5. Fitzpatrick skin type I-II (Caucasian)
  6. Able and willing to give written informed consent and to comply with the study restrictions.
  7. Willing to comply with 2x2mm facial skin punch biopsies

Exclusion Criteria:

  1. Severe acne where systemic treatment is needed
  2. Use of any topical (anti-acne) medication (prescription or OTC) within 2 weeks prior to baseline
  3. Use of any oral/systemic treatment for acne, including oral antibiotics, excluding OAC, within 4 weeks prior to baseline
  4. Use of systemic isotretinoin within 6 months prior to baseline
  5. History of pathological scar formation (keloid, hypertrophic scar)
  6. Known hypersensitivity to erythromycin or clindamycin, drugs of the same class, or any of their excipients.
  7. Known contact dermatitis reaction to any product
  8. Tanning due to sunbathing, excessive sun exposure or a tanning booth within 3 weeks of enrollment.
  9. Participation in an investigational drug or device study within 3 months prior to screening or more than 4 times a year.
  10. Loss or donation of blood over 500 mL within three months (males) or four months (females) prior to screening
  11. Pregnant, a positive pregnancy test, intending to become pregnant, or breastfeeding

Information from the National Library of Medicine

To learn more about this study, you or your doctor may contact the study research staff using the contact information provided by the sponsor.

Please refer to this study by its ClinicalTrials.gov identifier (NCT number): NCT03883269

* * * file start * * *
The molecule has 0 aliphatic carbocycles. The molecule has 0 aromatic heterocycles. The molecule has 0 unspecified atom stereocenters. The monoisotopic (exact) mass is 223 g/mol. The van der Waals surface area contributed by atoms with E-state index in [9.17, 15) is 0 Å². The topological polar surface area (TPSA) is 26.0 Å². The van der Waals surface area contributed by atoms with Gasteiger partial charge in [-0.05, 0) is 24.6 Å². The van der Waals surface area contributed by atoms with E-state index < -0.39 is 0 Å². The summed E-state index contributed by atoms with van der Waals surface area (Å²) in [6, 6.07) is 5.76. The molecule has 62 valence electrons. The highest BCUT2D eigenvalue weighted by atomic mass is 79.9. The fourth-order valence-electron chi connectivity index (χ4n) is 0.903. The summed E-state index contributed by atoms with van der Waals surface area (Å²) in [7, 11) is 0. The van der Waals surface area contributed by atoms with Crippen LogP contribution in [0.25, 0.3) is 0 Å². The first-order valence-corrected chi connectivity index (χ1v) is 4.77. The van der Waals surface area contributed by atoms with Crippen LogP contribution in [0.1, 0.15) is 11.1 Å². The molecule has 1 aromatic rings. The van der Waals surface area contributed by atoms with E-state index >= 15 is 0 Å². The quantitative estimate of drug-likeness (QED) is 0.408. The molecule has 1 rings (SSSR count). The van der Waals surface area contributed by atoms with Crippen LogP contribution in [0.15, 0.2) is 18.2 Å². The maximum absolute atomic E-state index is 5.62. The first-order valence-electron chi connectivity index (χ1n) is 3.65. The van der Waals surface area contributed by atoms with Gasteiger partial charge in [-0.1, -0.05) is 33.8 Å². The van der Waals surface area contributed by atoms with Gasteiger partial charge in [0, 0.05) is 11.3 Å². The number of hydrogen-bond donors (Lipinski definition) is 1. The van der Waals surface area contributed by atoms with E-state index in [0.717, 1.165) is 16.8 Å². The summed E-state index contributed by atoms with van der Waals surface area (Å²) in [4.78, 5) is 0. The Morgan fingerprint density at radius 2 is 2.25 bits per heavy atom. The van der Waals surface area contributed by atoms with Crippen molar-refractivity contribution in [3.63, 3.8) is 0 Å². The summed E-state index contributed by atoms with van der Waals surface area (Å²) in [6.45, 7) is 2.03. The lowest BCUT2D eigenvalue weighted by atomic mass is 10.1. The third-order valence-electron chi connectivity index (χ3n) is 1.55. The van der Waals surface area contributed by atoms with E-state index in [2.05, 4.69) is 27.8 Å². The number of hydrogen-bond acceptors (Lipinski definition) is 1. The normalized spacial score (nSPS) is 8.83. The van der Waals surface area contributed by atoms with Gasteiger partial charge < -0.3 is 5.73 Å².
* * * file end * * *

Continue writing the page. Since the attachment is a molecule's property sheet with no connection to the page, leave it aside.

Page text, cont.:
Contacts
Layout table for location contacts
Contact: Robert Rissmann, PharmD, PhD +31 71 5246 400 clintrials@chdr.nl
Contact: Diana Noort +31 71 5246 400 clintrials@chdr.nl

Locations
Layout table for location information
Netherlands
Centre for Human Drug Research Recruiting
Leiden, Netherlands, 2333 CL
Contact: Robert Rissmann, PharmD, PhD    +31 71 5246 400    clintrials@chdr.nl   
Contact: Diana Noort    +31 71 5246 400    clintrials@chdr.nl   
Sponsors and Collaborators
Centre for Human Drug Research, Netherlands
Maruho Co., Ltd.
Investigators
Layout table for investigator information
Principal Investigator: Robert Rissmann, PharmD, PhD CHDR

Layout table for additonal information
Responsible Party: Centre for Human Drug Research, Netherlands
ClinicalTrials.gov Identifier: NCT03883269     History of Changes
Other Study ID Numbers: CHDR1732
First Posted: March 20, 2019    Key Record Dates
Last Update Posted: March 20, 2019
Last Verified: March 2019

Layout table for additional information
Studies a U.S. FDA-regulated Drug Product: Yes
Studies a U.S. FDA-regulated Device Product: No
Product Manufactured in and Exported from the U.S.: Yes
Additional relevant MeSH terms:
Layout table for MeSH terms
Clindamycin
Clindamycin palmitate
Clindamycin phosphate
Acne Vulgaris
Acneiform Eruptions
Skin Diseases
Sebaceous Gland Diseases
Ethanol
Erythromycin
Erythromycin Estolate
Erythromycin Ethylsuccinate
Erythromycin stearate
Pharmaceutical Solutions
Anti-Inflammatory Agents
Anti-Infective Agents, Local
Anti-Infective Agents
Central Nervous System Depressants
Physiological Effects of Drugs
Anti-Bacterial Agents
Protein Synthesis Inhibitors
Enzyme Inhibitors
Molecular Mechanisms of Pharmacological Action
Gastrointestinal Agents